• Actually, many of the results I’ve purged (there were less than 10 of them, I think), were correct answers. But since the people wrote they they saw in the picture that box 5 was lower because of the weight of the ring and that’s why they chose 5, I decided to remove these answers as the method is not one of the possible psi methods, and their inclusion would shift statistics (even if to the positive) and could result in different conclusions regarding psi effects.

      If someone would write that he prayed to god and the angels told him an answer, I would accept this, since it’s not one analytical answers but I would think of them as psi.

      But maybe someone less involved should have done this. But I’m mostly a one man shop, so volunteers are welcomed.

      • Doesn’t change my comments at all. That the excluded results tended to be “hits” just illustrates the problem of non-independence. *No* analysis of this experiment can reach any conclusion, for or against psi effects.

        Your directions did not restrict your participants to only use “one of the possible psi methods”, prayer and angels was not one of the methods you did list, and you gave people the opportunity to list “other” methods. Furthermore, you are simply assuming that people who report using “analytic methods” are not simply using an analytic rationalization for a subsconscious, psi derived guess (my quick measurement with a straight-edge actually places 3 as the “lowest” box).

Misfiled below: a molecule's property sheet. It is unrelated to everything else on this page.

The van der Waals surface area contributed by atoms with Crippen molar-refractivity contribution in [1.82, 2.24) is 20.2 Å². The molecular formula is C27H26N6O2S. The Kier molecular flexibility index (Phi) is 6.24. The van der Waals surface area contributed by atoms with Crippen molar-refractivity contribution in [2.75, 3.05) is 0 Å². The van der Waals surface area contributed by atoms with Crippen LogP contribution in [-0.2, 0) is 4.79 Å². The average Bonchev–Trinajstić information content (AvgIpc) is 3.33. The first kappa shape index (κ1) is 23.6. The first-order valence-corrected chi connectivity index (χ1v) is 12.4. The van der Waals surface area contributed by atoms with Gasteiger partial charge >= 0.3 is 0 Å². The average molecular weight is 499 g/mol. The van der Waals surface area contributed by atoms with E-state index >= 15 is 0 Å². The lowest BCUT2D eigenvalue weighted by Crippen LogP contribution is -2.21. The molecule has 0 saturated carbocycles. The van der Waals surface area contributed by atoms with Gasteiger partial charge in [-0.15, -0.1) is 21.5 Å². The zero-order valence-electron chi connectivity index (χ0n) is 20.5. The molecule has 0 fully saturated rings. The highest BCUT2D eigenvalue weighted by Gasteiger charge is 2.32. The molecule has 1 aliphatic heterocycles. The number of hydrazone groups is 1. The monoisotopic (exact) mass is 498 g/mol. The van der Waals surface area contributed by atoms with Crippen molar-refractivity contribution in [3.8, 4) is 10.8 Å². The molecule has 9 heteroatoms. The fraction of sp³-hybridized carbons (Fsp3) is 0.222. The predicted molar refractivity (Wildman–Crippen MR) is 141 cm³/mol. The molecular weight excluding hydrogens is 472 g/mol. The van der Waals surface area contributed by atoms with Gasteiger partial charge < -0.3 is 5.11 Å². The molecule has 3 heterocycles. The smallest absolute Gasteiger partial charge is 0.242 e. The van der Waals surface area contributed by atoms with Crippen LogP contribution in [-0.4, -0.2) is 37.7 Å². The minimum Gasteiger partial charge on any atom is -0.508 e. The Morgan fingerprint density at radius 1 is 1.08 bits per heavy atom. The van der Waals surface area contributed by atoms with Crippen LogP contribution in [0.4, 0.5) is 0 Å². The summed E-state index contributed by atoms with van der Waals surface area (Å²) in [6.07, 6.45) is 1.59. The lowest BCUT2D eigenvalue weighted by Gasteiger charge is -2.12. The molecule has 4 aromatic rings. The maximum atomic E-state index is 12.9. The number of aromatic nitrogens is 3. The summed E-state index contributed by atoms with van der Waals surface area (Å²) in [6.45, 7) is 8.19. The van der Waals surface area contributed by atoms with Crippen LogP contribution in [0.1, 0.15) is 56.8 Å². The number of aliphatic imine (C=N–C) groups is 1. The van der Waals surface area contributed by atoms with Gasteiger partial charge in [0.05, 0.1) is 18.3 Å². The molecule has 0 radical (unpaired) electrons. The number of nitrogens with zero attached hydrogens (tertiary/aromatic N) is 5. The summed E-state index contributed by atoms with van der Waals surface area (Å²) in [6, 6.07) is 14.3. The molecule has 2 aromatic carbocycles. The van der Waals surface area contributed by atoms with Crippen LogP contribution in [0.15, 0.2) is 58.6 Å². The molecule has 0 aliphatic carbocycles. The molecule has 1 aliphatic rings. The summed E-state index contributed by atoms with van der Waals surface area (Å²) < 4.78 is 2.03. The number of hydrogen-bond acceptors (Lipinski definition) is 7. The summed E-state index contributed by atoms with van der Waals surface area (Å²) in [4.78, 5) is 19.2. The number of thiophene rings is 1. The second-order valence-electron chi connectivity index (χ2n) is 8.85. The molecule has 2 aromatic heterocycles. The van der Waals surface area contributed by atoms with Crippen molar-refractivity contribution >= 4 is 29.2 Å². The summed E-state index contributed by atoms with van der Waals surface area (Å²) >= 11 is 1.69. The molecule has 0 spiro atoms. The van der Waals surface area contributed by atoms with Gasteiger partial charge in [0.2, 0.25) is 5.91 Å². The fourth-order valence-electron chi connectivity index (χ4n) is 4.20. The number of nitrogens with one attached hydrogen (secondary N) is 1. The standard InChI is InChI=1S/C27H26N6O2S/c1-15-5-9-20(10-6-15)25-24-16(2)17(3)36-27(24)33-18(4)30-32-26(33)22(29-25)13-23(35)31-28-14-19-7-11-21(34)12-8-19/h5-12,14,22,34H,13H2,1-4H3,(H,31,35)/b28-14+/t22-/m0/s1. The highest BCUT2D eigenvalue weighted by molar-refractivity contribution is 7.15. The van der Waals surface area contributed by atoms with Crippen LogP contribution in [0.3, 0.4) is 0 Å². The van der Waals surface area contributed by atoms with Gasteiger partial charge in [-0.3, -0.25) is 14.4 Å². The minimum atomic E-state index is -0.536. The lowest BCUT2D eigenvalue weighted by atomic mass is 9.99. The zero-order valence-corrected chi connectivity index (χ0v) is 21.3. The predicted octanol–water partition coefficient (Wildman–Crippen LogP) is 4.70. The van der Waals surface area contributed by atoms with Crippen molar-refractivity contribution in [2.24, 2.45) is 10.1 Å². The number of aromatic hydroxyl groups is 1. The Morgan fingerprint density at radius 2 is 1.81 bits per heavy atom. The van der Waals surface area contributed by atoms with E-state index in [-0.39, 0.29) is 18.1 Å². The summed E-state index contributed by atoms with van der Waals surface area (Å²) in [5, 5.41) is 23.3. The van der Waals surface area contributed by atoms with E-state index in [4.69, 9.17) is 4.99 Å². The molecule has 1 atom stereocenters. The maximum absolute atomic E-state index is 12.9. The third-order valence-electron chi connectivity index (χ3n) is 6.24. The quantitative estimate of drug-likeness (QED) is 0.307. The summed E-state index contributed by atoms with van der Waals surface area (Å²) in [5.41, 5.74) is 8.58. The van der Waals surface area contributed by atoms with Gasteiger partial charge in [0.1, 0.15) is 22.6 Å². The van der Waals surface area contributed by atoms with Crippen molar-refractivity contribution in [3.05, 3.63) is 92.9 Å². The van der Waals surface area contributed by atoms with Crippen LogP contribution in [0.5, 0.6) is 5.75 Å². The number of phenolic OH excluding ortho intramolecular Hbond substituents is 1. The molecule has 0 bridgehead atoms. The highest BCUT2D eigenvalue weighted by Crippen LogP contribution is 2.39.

They were legit, just not the way you wanted them to do it.

      • “the people wrote they saw in the picture that box 5 was lower because of the weight of the ring and that’s why they chose 5, [...]”

        Ah, clever.

        So if there’s anything we can take from this experiment, it is that observation and reasoning worked, where intuition, visualization, remote viewing and dowsing failed.

        • “..So if there’s anything we can take from this experiment, it is that observation and reasoning worked, where intuition, visualization, remote viewing and dowsing failed.”

          Definitely, we would agree that measuring is not one of psi effects, and is, usually, a more exact method.

          Yet, one of the men who measured, selected 3 as his answer, since it looked lower to him.

  14. I have a number of comments. I’ll post them individually as time permits.

    Commenting on the phrase: “So, in general women are more likely to believe that they possess some kind of psi abilities.”

    You can’t conclude that. You have what is known in statistics as “a sample of opportunity” — and one with strong biases. All that you can speak of here is the characteristics of the people who chose to participate in your experiment.

    Obviously, your age distribution is not characteristic of the population as a whole, so it might be only that “women in the 20-40 year age bracket are more likely to believe in psi than men in the same group.” But even that is way, way to strong a conclusion.

    Who comes to the site and among those, who choses to take the trouble of taking the test severely biases your sample.